Excessive virtualisation carries risks
The main concern referred to by Daniel Silva in relation to digital technologies has to do with the loss of impact of informal learning mechanisms: “if we make the mistake of thinking everything can be virtual, we could lose the relationship between colleagues, the sharing of practices and experiences – which is a fundamental source of development in organisations”. Another concern, shared both by Alberto Rendo and Daniel Silva, has to do with the organisational culture and excessive virtualisation of our reality in a work context –“we have to think about how we are going to maintain the organisational culture, how, in a necessarily different environment, we can preserve our values or adapt our culture and values to this reality.” João Braz Pereira too calls for caution with technological “bedazzlement” because, “irrespective of the formats, whether synchronous or asynchronous, if it’s augmented reality or a subscription model, if it has an LMS or not, it is always important to bear in mind that there must be a business goal behind it. That is what will tell us in the end if we’ve achieved our goals or not… it’s not the technology or the virtual environment”.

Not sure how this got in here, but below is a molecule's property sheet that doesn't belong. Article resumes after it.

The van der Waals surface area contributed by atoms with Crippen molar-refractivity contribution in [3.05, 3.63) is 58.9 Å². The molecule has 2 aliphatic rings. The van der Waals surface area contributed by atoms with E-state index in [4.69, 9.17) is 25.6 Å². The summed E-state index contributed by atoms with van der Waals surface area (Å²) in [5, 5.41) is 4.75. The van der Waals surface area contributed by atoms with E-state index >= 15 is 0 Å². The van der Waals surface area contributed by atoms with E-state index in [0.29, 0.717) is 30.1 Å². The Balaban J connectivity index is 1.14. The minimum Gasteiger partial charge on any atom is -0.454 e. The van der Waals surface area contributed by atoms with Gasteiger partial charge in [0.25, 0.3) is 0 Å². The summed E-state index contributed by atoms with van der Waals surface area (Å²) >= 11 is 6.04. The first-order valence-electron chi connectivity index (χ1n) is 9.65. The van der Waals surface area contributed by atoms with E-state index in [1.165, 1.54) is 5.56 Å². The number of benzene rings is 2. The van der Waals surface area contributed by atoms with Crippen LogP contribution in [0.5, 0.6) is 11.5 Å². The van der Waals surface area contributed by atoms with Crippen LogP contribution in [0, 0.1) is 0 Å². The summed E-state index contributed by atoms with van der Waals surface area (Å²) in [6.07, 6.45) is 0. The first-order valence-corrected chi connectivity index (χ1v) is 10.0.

The labour market will enhance human dignity
João Braz Pereira believes that the future of the labour market will revolve around variables related to digitalisation, AI and algorithms and the ability to perform certain operations more capably and with less risks for humans… “as has happened with toll booths, at supermarket checkouts, and will be coming to driving soon”. Daniel Silva is convinced that, in the very short term, we will see a change in the mix of professions available – “some jobs will cease to exist, others will be done differently, with more automation and without the use of human labour, which will force us to find reskilling mechanisms and new goals for all these people”. Along the same lines, Alberto Rendo believes that “if we can use digitalisation and Industry 4.0 to get machines to take on more menial work, that will be a major victory”.
True diversity of inclusion resides in individual talents
Alberto Rendo believes that “there is no greater expression of human diversity than the talents of each individual” and that including and fostering these talents is good not only for the company, but also as a source of happiness for people, “who are looking for experiences related to their talents and experiences that will allow them to say, ‘I do what I like doing’, ‘I do what I have a natural talent for’. Promoting dignity is key to creating the conditions for people to express themselves and build their pathways, their careers and their future.”
Did you experience other impacts of the digitalisation on learning and skills development? Please use the comment section, we’d be happy to learn from your experience.